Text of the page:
In lieu of the homestead, and subject to the same value limitations that exist with respect to the homestead exemption, any housetrailer or mobile home occupied as a residence by the debtor or the debtor's family, except that it is not exempt from process, levy or sale for taxes levied on it pursuant to chapter 57-55. This section does not preclude the debtor from claiming a mobile home as a dwelling house as part of the homestead.

N.D.C.C. § 28-22-02(10). Thus, a debtor may claim a mobile home as part of the homestead exemption because the law "does not preclude the debtor from claiming a mobile home as a dwelling house as part of the homestead." Id. However, if the debtor does not use the homestead exemption, a debtor may exempt a mobile home in lieu of the homestead, subject to "the same value limitations that exist with respect to the homestead exemption." Accordingly, a bankruptcy debtor may exempt a mobile home up to the sum of $100,000, either as part of the homestead exemption or in lieu of the homestead.

Under a separate statute, a bankruptcy debtor may also exempt the sum of $7,500 in lieu of the homestead exemption. N.D.C.C. § 28-22-03.1(1). The relevant North Dakota statute provides as follows:

In addition to the exemption from all attachment or process, levy and sale upon execution, and any other final process issued from any court, otherwise provided by law, a resident of the state may select:

1. In lieu of the homestead exemption, up to seven thousand five hundred dollars. This exemption is not available if the resident exemption claimant, the spouse of the resident exemption claimant, or other head of the family of the resident exemption claimant has chosen the homestead exemption provided for under subsection 7 of section 28-22-02.

N.D.C.C. § 28-22-03.1(1). This statute makes it clear that the $7,500 exemption is not available when the debtor, the spouse of the debtor, or other head of the family "has chosen the homestead exemption provided for under subsection 7 of section 28-22-02." Id. In other words, a debtor may exempt the sum of $7,500 in lieu of the homestead exemption provided for in N.D.C.C. § 28-22-02(7).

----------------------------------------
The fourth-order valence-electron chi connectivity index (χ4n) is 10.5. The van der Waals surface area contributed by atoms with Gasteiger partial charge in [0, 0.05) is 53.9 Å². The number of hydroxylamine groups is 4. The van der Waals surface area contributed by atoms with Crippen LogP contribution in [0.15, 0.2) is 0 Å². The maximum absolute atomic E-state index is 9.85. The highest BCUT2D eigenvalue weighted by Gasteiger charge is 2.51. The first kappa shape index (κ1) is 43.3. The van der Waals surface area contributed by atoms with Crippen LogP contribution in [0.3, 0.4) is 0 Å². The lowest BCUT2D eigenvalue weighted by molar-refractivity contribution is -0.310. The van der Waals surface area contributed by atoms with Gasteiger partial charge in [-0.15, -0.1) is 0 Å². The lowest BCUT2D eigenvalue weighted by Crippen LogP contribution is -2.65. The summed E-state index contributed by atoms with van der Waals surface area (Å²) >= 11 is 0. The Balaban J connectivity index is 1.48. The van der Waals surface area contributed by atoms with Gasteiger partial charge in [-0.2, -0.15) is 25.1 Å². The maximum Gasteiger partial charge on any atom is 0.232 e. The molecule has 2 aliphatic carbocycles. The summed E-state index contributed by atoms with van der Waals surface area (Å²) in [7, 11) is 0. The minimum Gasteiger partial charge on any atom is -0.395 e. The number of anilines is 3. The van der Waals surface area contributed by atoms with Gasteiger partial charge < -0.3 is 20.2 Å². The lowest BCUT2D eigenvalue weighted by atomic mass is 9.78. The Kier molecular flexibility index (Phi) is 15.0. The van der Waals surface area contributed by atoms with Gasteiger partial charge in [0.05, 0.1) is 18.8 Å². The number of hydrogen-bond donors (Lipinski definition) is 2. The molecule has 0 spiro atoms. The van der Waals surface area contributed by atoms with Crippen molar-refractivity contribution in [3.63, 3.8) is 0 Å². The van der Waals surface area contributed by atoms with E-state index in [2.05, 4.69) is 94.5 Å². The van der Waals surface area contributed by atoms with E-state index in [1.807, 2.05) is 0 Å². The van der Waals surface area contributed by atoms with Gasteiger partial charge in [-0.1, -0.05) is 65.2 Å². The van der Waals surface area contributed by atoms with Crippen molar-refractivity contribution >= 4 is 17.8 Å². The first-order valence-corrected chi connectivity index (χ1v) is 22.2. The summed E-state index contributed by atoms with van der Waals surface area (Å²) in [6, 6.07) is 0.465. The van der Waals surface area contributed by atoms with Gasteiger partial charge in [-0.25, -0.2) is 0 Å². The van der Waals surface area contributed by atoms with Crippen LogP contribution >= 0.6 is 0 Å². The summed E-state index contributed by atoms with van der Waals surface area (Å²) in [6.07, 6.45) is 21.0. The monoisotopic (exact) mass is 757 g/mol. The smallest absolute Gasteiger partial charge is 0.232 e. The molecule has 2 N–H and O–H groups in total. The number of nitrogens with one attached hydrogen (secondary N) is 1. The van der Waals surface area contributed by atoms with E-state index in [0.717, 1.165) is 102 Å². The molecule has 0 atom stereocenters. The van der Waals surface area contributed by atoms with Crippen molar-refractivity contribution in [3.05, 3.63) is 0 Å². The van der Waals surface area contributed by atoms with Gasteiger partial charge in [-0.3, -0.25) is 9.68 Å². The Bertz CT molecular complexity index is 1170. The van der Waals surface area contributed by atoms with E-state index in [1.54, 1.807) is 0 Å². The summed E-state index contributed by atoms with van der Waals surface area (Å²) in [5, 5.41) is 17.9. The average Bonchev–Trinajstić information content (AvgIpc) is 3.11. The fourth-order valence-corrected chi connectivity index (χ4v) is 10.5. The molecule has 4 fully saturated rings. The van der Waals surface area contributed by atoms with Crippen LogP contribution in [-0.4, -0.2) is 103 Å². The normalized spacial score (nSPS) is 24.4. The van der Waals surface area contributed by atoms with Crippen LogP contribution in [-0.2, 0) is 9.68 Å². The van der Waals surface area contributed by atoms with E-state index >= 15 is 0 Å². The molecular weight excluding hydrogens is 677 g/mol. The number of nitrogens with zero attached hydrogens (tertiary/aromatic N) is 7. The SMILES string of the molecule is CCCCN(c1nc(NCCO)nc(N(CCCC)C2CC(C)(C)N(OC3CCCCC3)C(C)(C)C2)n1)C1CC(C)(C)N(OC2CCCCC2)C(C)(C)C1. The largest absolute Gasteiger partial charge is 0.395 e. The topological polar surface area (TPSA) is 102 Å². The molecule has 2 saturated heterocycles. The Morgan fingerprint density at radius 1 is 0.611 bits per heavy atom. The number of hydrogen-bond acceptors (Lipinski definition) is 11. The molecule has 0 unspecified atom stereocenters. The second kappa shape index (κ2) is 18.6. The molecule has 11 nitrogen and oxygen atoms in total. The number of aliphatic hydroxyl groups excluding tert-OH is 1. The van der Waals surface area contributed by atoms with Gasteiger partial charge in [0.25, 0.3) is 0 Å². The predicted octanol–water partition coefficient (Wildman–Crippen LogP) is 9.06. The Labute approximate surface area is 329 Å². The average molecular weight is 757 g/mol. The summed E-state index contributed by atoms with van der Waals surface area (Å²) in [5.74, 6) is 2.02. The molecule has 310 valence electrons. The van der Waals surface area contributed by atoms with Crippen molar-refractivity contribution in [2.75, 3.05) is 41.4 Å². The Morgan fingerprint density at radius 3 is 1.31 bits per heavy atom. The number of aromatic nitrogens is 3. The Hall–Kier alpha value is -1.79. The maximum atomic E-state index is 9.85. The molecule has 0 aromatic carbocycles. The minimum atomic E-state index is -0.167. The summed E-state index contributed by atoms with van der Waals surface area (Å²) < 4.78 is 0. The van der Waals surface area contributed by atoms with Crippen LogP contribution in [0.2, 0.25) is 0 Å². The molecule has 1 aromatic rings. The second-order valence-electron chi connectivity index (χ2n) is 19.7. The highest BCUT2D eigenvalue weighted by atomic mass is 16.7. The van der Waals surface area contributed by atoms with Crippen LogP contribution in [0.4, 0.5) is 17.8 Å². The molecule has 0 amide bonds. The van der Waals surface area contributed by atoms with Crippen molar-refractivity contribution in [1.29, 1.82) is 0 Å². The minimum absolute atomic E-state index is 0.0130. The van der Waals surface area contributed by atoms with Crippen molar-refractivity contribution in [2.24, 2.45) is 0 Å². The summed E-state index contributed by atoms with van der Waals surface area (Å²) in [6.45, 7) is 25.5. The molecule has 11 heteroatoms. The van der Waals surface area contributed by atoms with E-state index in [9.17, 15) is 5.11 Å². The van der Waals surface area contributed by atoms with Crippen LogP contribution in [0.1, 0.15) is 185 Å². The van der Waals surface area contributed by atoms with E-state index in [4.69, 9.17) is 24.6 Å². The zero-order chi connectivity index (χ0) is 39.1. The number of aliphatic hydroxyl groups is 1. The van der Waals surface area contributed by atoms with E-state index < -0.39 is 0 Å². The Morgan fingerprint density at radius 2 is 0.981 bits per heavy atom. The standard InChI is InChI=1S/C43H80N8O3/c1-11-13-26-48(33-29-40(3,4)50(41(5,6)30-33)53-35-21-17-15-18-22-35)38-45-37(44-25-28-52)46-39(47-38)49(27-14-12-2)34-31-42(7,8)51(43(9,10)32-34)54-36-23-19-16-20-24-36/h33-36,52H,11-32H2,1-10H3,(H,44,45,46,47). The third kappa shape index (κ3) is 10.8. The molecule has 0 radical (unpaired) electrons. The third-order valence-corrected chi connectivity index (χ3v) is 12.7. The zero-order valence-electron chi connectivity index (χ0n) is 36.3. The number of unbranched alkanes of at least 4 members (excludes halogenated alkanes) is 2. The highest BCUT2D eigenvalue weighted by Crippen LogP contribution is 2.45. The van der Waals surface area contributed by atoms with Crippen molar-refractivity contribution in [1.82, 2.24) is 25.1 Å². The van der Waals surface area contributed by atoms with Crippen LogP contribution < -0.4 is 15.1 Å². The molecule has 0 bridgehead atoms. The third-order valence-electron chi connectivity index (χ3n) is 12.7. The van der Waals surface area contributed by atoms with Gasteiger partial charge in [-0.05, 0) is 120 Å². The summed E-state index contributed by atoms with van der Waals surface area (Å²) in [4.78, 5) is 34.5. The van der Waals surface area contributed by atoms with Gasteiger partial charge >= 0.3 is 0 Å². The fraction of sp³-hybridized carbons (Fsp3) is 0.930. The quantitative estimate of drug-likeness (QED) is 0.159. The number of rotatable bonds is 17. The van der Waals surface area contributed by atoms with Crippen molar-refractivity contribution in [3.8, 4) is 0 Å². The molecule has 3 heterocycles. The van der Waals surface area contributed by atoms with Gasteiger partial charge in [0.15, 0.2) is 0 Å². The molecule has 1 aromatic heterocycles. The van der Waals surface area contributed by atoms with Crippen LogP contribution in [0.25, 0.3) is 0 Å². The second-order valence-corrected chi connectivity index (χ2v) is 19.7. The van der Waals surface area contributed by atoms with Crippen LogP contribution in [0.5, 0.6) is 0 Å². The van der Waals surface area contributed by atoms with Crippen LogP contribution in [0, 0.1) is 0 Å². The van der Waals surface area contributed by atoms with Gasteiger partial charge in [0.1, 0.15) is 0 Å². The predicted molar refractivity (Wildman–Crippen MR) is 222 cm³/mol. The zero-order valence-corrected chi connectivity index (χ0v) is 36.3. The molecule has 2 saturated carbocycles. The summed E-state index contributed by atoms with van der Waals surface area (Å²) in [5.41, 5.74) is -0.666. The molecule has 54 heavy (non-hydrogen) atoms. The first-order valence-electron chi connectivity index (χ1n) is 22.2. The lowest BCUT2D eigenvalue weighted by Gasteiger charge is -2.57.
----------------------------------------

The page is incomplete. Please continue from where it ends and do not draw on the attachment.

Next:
The Vranicars claimed an exemption for their mobile home and $7,500 in lieu of the homestead exemption. The trustee contends that North Dakota law does not permit these exemptions. The trustee cites case law holding that a debtor may not take a homestead exemption and the $7,500 exemption pursuant to N.D.C.C. § 28-22-03.1(1). In re Ptacek, 78 B.R. 986, 990 (Bankr. D.N.D. 1987). By analogy, the trustee contends that because a debtor may not take both a homestead exemption and the $7,500 exemption, a debtor in bankruptcy should not be permitted to claim the mobile home exemption and the additional exemption of $7,500. However, the pertinent North Dakota statutes explicitly provide that debtors may claim exempt property "in lieu of the homestead."

The primary goal when interpreting a statute is to ascertain the legislative intent. Clayburgh v. Am. West Comty. Promotions, Inc., 2002 ND 98, ¶ 14, 645 N.W.2d 196. The court must give statutory terms their plain meaning, unless the context dictates otherwise or a term is defined by statute. N.D.C.C. § 1-02-02. When the language of a statute is clear, the court may not disregard the plain meaning as a pretext for pursuing the legislative intent because intent is presumed clear from the face of the statute. Am. West, 2002 ND 98, ¶ 14.